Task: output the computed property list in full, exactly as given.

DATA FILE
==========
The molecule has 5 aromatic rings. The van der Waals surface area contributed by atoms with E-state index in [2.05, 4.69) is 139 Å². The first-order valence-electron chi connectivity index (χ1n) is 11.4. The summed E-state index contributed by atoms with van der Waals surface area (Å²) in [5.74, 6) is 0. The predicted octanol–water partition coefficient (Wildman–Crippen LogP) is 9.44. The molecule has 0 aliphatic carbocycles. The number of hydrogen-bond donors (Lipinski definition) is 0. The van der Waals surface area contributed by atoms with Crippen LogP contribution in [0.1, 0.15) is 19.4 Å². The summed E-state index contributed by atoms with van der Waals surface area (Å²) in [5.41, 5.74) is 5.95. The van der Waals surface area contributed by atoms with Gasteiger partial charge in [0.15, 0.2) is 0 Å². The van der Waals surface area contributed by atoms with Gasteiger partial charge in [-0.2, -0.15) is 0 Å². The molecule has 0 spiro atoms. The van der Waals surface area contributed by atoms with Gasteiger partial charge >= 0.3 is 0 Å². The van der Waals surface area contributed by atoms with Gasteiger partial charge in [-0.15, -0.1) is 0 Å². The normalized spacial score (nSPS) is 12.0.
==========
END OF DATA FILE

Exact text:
The molecule has 5 aromatic rings. The van der Waals surface area contributed by atoms with E-state index in [2.05, 4.69) is 139 Å². The first-order valence-electron chi connectivity index (χ1n) is 11.4. The summed E-state index contributed by atoms with van der Waals surface area (Å²) in [5.74, 6) is 0. The predicted octanol–water partition coefficient (Wildman–Crippen LogP) is 9.44. The molecule has 0 aliphatic carbocycles. The number of hydrogen-bond donors (Lipinski definition) is 0. The van der Waals surface area contributed by atoms with Crippen LogP contribution in [0.1, 0.15) is 19.4 Å². The summed E-state index contributed by atoms with van der Waals surface area (Å²) in [5.41, 5.74) is 5.95. The van der Waals surface area contributed by atoms with Gasteiger partial charge in [0.15, 0.2) is 0 Å². The van der Waals surface area contributed by atoms with Gasteiger partial charge in [-0.2, -0.15) is 0 Å². The molecule has 0 spiro atoms. The van der Waals surface area contributed by atoms with Gasteiger partial charge >= 0.3 is 0 Å². The van der Waals surface area contributed by atoms with Gasteiger partial charge in [-0.15, -0.1) is 0 Å². The normalized spacial score (nSPS) is 12.0.